The Town of Hilton Head Island is running out of time to use money raised in a special tax district, which might mean a plan for a linear park between the beach and Broad Creek moves ahead of redevelopment in the Coligny area.
The remaking of Coligny has long been a priority, but the town faces a December 2014 deadline to commit about $13.6 million from a tax-increment finance district. Meeting that deadline could be difficult because the Coligny plan involves negotiations with private property owners that could take years and extend beyond the deadline.
Town Council discussed Tuesday whether it would make more sense to move up and shift more money to the Chaplin Linear Park, which could be built sooner.
The town has already assembled most of the property needed for the mile-and-a-half-long linear park between the beach and Shelter Cove. It still needs to purchase Harold's Diner, the gas station next door, a nearby home and vacant land.
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"If we put all of the TIF eggs in the Coligny basket, we might not be able to (spend) the funds in time, and then we lose them," Mayor Drew Laughlin said at the budget workshop meeting. "I'm not suggesting slowing down in Coligny, but am concerned we're not going to be able to get to it in the time frame TIF allows us."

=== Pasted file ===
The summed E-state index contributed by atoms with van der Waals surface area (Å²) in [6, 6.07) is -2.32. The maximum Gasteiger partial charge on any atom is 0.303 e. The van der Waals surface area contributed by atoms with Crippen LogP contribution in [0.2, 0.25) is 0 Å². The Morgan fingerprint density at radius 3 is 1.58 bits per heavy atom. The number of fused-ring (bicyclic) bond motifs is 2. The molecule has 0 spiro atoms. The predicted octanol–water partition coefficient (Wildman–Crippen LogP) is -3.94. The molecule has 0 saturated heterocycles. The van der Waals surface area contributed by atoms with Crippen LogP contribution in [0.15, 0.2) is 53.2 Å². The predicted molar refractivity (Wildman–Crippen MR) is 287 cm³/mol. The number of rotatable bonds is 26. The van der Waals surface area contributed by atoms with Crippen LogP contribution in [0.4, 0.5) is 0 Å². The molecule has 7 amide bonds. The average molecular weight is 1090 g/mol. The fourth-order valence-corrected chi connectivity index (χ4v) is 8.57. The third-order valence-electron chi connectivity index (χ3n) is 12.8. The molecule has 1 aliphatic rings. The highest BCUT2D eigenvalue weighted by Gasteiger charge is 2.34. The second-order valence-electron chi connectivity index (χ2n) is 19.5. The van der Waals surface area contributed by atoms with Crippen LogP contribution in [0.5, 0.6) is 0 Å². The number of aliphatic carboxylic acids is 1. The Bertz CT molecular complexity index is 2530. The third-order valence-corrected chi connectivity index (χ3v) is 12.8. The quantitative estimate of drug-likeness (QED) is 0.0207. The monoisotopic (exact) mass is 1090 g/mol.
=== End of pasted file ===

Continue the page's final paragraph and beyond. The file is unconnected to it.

Increased property-tax collections from rising property values in the district have been used since 1999 to build parks, improve roads and extend sewer service. The district encompasses Coligny and Sea Pines circles, Pope Avenue, Palmetto Bay Road, Mathews Drive, and the Stoney and Chaplin neighborhoods.
Town officials are awaiting the results of an economic study for a new commercial district they envision at Coligny before deciding how best to use TIF money to spur private investment in the area.
Plans call for redeveloping a mix of town land, private holdings in Heritage and Coligny plazas, and other property.
No matter how the TIF pie is sliced, though, it won't be enough to redevelop Coligny and build the linear park.
"At some point, we'll have to find more money," town manager Steve Riley said. "We may be able to find more money as existing debt expires and then stagger new debt on to keep the same (tax) rate."
Town staff proposed a year ago using about $6.3 million for Coligny, but actual costs are likely to be significantly higher.
It's unclear how much the linear park will cost, although one town official estimates about $12 million. About $2.5 million in TIF money has been set aside for it.
Other projects within the special tax district also have tentatively been earmarked to receive the remaining TIF dollars.
But if the town risks losing money set aside for Coligny, why not direct all or a portion of that money to pay for an underfunded linear park, Laughlin asked.
"We really have to be cognizant how we most effectively use our TIF money before it goes away," Laughlin said.